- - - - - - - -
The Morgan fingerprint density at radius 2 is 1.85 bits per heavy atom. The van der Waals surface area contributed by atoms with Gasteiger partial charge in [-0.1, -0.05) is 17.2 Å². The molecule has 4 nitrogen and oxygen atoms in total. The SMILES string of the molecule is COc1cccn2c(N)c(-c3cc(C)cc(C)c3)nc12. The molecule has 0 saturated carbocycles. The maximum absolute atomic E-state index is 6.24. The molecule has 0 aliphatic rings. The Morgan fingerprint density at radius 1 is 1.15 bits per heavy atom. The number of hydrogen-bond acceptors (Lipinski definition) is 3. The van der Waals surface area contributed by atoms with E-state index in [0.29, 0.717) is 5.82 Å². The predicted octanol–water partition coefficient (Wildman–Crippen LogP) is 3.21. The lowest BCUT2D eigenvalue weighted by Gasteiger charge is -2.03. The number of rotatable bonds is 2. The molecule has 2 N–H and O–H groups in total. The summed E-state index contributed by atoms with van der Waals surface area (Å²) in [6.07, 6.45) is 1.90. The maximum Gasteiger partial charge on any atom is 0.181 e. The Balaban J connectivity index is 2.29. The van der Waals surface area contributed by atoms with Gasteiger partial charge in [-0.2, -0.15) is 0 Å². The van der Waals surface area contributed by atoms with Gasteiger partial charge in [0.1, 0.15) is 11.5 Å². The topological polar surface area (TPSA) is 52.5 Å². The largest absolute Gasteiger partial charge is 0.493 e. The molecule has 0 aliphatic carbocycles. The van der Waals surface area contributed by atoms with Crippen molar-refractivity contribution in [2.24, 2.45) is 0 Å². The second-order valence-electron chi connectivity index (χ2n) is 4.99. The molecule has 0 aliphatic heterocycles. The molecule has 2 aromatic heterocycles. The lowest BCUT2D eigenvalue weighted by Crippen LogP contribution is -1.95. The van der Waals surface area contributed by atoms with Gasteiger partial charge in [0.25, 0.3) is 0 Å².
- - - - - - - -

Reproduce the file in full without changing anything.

The Morgan fingerprint density at radius 2 is 1.85 bits per heavy atom. The van der Waals surface area contributed by atoms with Gasteiger partial charge in [-0.1, -0.05) is 17.2 Å². The molecule has 4 nitrogen and oxygen atoms in total. The SMILES string of the molecule is COc1cccn2c(N)c(-c3cc(C)cc(C)c3)nc12. The molecule has 0 saturated carbocycles. The maximum absolute atomic E-state index is 6.24. The molecule has 0 aliphatic rings. The Morgan fingerprint density at radius 1 is 1.15 bits per heavy atom. The number of hydrogen-bond acceptors (Lipinski definition) is 3. The van der Waals surface area contributed by atoms with E-state index in [0.29, 0.717) is 5.82 Å². The predicted octanol–water partition coefficient (Wildman–Crippen LogP) is 3.21. The lowest BCUT2D eigenvalue weighted by Gasteiger charge is -2.03. The number of rotatable bonds is 2. The molecule has 2 N–H and O–H groups in total. The summed E-state index contributed by atoms with van der Waals surface area (Å²) in [6.07, 6.45) is 1.90. The maximum Gasteiger partial charge on any atom is 0.181 e. The Balaban J connectivity index is 2.29. The van der Waals surface area contributed by atoms with Gasteiger partial charge in [-0.2, -0.15) is 0 Å². The van der Waals surface area contributed by atoms with Gasteiger partial charge in [0.1, 0.15) is 11.5 Å². The topological polar surface area (TPSA) is 52.5 Å². The largest absolute Gasteiger partial charge is 0.493 e. The molecule has 0 aliphatic carbocycles. The van der Waals surface area contributed by atoms with Crippen molar-refractivity contribution in [2.24, 2.45) is 0 Å². The second-order valence-electron chi connectivity index (χ2n) is 4.99. The molecule has 0 aliphatic heterocycles. The molecule has 2 aromatic heterocycles. The lowest BCUT2D eigenvalue weighted by Crippen LogP contribution is -1.95. The van der Waals surface area contributed by atoms with Gasteiger partial charge in [0.25, 0.3) is 0 Å².